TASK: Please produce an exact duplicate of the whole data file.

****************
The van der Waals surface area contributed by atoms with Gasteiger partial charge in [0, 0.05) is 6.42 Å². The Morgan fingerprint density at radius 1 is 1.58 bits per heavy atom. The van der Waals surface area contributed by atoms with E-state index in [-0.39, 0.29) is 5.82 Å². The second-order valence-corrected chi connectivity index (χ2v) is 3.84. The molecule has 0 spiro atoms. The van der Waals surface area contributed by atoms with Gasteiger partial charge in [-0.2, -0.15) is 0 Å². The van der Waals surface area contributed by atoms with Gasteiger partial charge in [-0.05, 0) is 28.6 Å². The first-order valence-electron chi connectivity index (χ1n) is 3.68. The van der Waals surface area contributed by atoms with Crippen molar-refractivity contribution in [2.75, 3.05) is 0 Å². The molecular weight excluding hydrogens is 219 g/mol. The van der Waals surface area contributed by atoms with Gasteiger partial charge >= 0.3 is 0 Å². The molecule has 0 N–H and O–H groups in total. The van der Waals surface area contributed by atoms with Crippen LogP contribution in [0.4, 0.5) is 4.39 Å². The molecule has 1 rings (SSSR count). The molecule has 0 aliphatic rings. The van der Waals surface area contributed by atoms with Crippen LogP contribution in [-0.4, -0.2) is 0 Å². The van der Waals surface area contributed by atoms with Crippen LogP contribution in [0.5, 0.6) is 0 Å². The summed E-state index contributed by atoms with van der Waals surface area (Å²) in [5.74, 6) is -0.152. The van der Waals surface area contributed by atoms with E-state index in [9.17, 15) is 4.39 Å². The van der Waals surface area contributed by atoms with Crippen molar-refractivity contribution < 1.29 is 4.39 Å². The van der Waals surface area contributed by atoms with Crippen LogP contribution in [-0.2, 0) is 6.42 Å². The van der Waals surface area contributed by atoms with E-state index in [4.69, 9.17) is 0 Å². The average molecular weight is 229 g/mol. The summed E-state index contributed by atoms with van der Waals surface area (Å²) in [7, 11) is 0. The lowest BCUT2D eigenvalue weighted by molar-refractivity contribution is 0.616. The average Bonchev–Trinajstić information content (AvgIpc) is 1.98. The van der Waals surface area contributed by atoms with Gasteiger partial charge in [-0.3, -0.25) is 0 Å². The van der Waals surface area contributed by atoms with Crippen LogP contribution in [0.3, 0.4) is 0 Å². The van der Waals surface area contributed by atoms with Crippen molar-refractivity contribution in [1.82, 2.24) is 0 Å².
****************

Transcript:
The van der Waals surface area contributed by atoms with Gasteiger partial charge in [0, 0.05) is 6.42 Å². The Morgan fingerprint density at radius 1 is 1.58 bits per heavy atom. The van der Waals surface area contributed by atoms with E-state index in [-0.39, 0.29) is 5.82 Å². The second-order valence-corrected chi connectivity index (χ2v) is 3.84. The molecule has 0 spiro atoms. The van der Waals surface area contributed by atoms with Gasteiger partial charge in [-0.2, -0.15) is 0 Å². The van der Waals surface area contributed by atoms with Gasteiger partial charge in [-0.05, 0) is 28.6 Å². The first-order valence-electron chi connectivity index (χ1n) is 3.68. The van der Waals surface area contributed by atoms with Crippen molar-refractivity contribution in [2.75, 3.05) is 0 Å². The molecular weight excluding hydrogens is 219 g/mol. The van der Waals surface area contributed by atoms with Gasteiger partial charge >= 0.3 is 0 Å². The molecule has 0 N–H and O–H groups in total. The van der Waals surface area contributed by atoms with Crippen LogP contribution in [0.4, 0.5) is 4.39 Å². The molecule has 1 rings (SSSR count). The molecule has 0 aliphatic rings. The van der Waals surface area contributed by atoms with Crippen LogP contribution in [-0.4, -0.2) is 0 Å². The van der Waals surface area contributed by atoms with Crippen LogP contribution in [0.5, 0.6) is 0 Å². The summed E-state index contributed by atoms with van der Waals surface area (Å²) in [5.74, 6) is -0.152. The van der Waals surface area contributed by atoms with E-state index in [9.17, 15) is 4.39 Å². The van der Waals surface area contributed by atoms with Crippen molar-refractivity contribution < 1.29 is 4.39 Å². The van der Waals surface area contributed by atoms with Crippen LogP contribution in [-0.2, 0) is 6.42 Å². The van der Waals surface area contributed by atoms with E-state index in [4.69, 9.17) is 0 Å². The average molecular weight is 229 g/mol. The summed E-state index contributed by atoms with van der Waals surface area (Å²) in [7, 11) is 0. The lowest BCUT2D eigenvalue weighted by molar-refractivity contribution is 0.616. The average Bonchev–Trinajstić information content (AvgIpc) is 1.98. The van der Waals surface area contributed by atoms with Gasteiger partial charge in [-0.3, -0.25) is 0 Å². The van der Waals surface area contributed by atoms with Crippen LogP contribution in [0.3, 0.4) is 0 Å². The van der Waals surface area contributed by atoms with Crippen molar-refractivity contribution in [1.82, 2.24) is 0 Å².